The tree-shrews are a small group of about 20 species of typically tree-dwelling small mammals in the families Tupaiidae and Ptilocercidae, found in south-east Asia from southern India and China to the islands of Indonesia and the Philippines. They are superficially squirrel-like in appearance, and the tree-shrew genus name Tupaia comes from “tupai”, the Malay word for squirrel. However, their evolutionary relationships to other mammals have been the subject of considerable debate for over a century, with different studies suggesting that they are either most closely related to primates or to the colugos or “flying lemurs”.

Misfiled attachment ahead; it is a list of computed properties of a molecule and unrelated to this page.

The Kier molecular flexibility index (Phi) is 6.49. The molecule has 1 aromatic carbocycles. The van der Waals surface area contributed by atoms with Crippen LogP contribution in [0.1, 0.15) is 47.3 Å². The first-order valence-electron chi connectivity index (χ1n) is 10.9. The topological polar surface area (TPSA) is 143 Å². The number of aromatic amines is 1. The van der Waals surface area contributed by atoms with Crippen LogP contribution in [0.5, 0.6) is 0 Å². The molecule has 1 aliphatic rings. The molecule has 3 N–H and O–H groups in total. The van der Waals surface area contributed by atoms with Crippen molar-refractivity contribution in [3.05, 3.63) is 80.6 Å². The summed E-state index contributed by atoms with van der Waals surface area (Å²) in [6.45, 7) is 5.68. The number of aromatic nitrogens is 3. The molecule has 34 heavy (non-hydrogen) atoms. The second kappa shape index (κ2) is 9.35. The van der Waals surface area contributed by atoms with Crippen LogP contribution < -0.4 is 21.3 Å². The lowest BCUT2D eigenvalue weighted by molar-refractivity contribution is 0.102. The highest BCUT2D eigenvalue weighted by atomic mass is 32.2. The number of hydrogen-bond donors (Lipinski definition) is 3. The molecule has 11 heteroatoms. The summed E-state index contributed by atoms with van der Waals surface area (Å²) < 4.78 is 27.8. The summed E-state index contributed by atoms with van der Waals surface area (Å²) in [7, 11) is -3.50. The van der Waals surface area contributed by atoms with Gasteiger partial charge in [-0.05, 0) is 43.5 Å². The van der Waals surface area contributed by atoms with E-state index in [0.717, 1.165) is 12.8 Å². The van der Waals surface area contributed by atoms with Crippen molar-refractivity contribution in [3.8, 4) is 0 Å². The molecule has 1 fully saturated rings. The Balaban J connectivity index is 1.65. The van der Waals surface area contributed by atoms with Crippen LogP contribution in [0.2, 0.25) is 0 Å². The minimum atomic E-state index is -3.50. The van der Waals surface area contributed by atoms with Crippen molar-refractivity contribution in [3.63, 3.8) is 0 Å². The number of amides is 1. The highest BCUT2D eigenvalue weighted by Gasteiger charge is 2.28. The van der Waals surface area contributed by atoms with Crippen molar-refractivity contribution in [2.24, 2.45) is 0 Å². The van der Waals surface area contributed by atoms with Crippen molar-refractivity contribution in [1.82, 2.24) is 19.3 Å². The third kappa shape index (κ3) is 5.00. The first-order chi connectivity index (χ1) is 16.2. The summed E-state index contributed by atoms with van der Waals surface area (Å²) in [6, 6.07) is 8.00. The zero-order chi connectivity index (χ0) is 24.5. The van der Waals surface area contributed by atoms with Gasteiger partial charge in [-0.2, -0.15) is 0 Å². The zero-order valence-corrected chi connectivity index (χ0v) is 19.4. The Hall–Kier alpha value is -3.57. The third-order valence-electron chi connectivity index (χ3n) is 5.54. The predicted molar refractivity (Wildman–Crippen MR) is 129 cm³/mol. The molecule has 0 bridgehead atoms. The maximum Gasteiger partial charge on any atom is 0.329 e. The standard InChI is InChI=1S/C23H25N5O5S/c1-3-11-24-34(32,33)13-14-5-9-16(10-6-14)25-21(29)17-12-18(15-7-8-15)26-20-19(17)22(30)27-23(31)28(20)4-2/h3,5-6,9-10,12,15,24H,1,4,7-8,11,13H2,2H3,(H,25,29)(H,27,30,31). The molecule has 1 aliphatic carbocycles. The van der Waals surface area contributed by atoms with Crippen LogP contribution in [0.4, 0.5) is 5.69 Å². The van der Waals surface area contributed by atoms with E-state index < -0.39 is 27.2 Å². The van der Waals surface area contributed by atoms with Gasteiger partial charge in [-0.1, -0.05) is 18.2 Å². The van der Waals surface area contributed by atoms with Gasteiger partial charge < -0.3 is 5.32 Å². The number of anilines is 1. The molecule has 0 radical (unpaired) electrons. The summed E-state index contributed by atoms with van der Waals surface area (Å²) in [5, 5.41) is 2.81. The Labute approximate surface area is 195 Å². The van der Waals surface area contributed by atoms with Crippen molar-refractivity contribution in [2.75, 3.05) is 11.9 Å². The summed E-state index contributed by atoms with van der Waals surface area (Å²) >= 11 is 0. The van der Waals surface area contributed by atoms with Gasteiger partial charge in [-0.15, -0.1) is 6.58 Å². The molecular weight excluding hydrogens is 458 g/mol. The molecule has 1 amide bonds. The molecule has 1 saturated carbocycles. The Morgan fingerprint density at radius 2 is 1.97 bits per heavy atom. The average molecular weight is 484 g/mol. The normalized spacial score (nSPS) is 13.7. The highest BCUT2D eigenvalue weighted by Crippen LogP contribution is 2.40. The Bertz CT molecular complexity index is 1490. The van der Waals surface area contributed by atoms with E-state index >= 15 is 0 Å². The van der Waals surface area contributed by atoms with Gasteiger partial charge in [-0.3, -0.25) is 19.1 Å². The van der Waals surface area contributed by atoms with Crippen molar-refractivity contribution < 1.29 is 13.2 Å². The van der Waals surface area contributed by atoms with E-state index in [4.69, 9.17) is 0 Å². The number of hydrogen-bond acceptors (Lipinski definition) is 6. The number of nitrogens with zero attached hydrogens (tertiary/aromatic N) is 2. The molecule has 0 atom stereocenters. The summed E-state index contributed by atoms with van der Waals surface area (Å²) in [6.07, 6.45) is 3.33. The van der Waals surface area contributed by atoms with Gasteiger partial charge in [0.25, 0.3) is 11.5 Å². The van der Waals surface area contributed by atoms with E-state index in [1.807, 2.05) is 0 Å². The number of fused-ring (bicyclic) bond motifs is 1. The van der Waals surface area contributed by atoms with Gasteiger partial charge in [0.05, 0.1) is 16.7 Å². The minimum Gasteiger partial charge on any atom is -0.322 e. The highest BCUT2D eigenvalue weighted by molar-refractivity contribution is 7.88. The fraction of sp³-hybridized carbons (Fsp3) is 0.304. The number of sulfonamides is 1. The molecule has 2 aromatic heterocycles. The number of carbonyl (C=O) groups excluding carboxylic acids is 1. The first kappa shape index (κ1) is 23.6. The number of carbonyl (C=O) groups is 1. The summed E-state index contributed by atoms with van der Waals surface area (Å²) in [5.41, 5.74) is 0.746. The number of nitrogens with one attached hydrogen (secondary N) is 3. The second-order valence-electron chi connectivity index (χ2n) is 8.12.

Despite their relatively low species diversity, tree-shrews are among the most remarkable and interesting small mammals. They have the highest brain to body mass ratio of any mammals, and display several other intriguing biological characteristics; for example, pen-tailed tree shrews (Ptilocercus lowii) have been used to investigate alcohol tolerance in humans, as they consume large amounts of fermented nectar yet do not exhibit signs of intoxication. Several tree-shrews have also developed symbiotic relationships with pitcher plants, feeding on nectar from the plants and in return defecating into them to supply them with much or all of their required nitrogen. It is highly likely that many more surprises await researchers investigating these enigmatic and understudied mammals.